I made it to Mile 47 aid station, just a few minutes after it got dark. I knew things were getting worse, my knees feeling a little more tweaked and my ankles having some pain when I flexed them. I would keep moving well and taking some sections a little more careful to try and not aggravate things further.
On this next section to the next aid I caught up with Harry. He told me he was doing okay but things were tightening up in his legs. We could still run flats and downs at a good pace. From Martins Rd aid Mile 55ish you have your longest stretch between aid. It was also some very rough trail, the last few miles into the Hazel Creek they had leaf blown but it was still pretty slow going. It took a long time to get there, the stretch took us 3hrs. I kept hearing things and thought I could hear the aid station or see the tent lights for it but It was still a ways. Finding myself hungry again, we finally arrived at Hazel Creek ahead of my schedule and I grabbed more warm clothes and warmer gloves and my tights. After just a few seconds of standing still you start to shiver. Aid station volunteers looked cold but they took care of us and offered us hand warmers, which I regret not taking.
After finding our way out of the aid station I finally felt like we were getting somewhere but still the trail remained rocky. We didn't have many big climbs so we could walk at a fast pace and run a little when I felt the footing underneath get a little easier. The next aid was about 8 miles and it took 2 hrs 40 mins to get there. Meaning we were slowing down a lot and we were both starting to hurt more. Harry was getting slower on climbing but could move well downhill meaning we would keep coming together. Usually 8 miles would take me around 2 hrs. We knew we could hike it in at the pace we were doing, I had no doubts of finishing it was just a question of how much it was going to hurt. I am prepared for that and I have experienced it before.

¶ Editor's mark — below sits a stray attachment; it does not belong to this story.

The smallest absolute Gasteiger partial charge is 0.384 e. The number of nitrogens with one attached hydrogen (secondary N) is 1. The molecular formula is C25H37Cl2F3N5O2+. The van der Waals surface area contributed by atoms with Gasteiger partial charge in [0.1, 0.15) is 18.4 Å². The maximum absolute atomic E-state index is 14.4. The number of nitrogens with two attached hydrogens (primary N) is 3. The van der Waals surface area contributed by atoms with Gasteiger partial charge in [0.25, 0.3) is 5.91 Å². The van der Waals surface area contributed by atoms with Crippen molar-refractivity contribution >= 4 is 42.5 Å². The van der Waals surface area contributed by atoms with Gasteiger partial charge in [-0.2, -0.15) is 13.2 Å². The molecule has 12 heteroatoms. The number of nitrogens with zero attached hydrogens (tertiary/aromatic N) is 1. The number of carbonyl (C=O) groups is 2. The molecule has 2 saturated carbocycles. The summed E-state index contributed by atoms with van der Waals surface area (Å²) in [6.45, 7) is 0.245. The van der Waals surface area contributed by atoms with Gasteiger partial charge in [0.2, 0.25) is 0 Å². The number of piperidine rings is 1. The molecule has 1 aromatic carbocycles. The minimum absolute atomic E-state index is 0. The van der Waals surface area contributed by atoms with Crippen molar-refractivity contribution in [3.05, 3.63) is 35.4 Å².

We were both disappointed to start our hike in and thought we would have both been running for longer than we had. Harry was dead set on quitting Ultras and kept telling me this would be his last. I told him he couldn't decide that on a low point during a Ultra. Things would always feel different later on.
One of the gentleman at the next aid station had been helping also that morning at the start of the race. I thought that was really sweet. I couldn't thank him enough. It was really cold now and Harry and I had already stopped to put on our tights and jackets.
From Pigeon Roost to Berryman the trail levels off more but still has rough footing. I could still hike a fair good pace but knew it was slowing down. There is a deep crossing before you reach Route 8, just a few miles out from Berryman Campground Aid. There was frost on my tights and gaiters after crossing the river, and my feet were cold. I was hoping for a fire and change of shoes at Berryman when I arrived. From Pigeon Roost Mile 73 to Berryman Mile 78 it took us 2 hrs to go almost 6 miles! Wow, I knew this was going to be a slow finish but I was hoping to at least maintain 3mph pace for the rest.
No fire at Berryman and so I didn't change, I just hopelessly shivered from the cold and hit my lowest point of the race here. Feelings of quitting came over me, I was getting stiff and my ankles hurt but I knew I would not stop. I needed to get out of there and get moving now. Harry grabbed his down jacket out of Dads car, so I grabbed mine too. I thought I would be sweating in no time with that on, I now had 5 layers on (t-shirt, 2 base layers, brooks jacket and now a down jacket) but we both remained cold for the rest of the night. We found out later on that the temperature had dropped to 26 degrees.